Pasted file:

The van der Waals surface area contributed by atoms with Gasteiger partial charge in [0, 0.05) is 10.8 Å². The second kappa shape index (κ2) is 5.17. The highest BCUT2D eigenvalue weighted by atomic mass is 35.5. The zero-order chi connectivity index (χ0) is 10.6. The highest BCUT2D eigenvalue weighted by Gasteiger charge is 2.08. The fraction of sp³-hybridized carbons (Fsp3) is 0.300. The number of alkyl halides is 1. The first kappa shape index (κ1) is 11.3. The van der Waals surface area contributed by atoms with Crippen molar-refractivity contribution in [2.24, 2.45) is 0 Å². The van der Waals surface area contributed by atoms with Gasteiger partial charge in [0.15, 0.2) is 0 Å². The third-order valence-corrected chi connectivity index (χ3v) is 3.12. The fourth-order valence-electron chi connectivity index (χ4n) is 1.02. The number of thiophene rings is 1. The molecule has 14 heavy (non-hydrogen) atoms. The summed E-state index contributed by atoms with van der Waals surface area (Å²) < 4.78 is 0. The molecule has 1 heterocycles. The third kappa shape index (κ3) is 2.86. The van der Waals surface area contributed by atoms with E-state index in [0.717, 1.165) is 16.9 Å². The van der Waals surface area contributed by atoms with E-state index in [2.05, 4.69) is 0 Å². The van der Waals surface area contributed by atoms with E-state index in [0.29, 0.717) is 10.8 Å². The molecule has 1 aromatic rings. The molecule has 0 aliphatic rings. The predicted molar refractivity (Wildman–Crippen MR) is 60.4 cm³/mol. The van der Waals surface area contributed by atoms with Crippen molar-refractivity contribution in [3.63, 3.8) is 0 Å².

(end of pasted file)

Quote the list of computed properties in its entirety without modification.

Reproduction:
The van der Waals surface area contributed by atoms with Gasteiger partial charge in [0, 0.05) is 10.8 Å². The second kappa shape index (κ2) is 5.17. The highest BCUT2D eigenvalue weighted by atomic mass is 35.5. The zero-order chi connectivity index (χ0) is 10.6. The highest BCUT2D eigenvalue weighted by Gasteiger charge is 2.08. The fraction of sp³-hybridized carbons (Fsp3) is 0.300. The number of alkyl halides is 1. The first kappa shape index (κ1) is 11.3. The van der Waals surface area contributed by atoms with Crippen molar-refractivity contribution in [2.24, 2.45) is 0 Å². The van der Waals surface area contributed by atoms with Gasteiger partial charge in [0.15, 0.2) is 0 Å². The third-order valence-corrected chi connectivity index (χ3v) is 3.12. The fourth-order valence-electron chi connectivity index (χ4n) is 1.02. The number of thiophene rings is 1. The molecule has 14 heavy (non-hydrogen) atoms. The summed E-state index contributed by atoms with van der Waals surface area (Å²) < 4.78 is 0. The molecule has 1 heterocycles. The third kappa shape index (κ3) is 2.86. The van der Waals surface area contributed by atoms with E-state index in [0.717, 1.165) is 16.9 Å². The van der Waals surface area contributed by atoms with E-state index in [2.05, 4.69) is 0 Å². The van der Waals surface area contributed by atoms with E-state index in [0.29, 0.717) is 10.8 Å². The molecule has 1 aromatic rings. The molecule has 0 aliphatic rings. The predicted molar refractivity (Wildman–Crippen MR) is 60.4 cm³/mol. The van der Waals surface area contributed by atoms with Crippen molar-refractivity contribution in [3.63, 3.8) is 0 Å².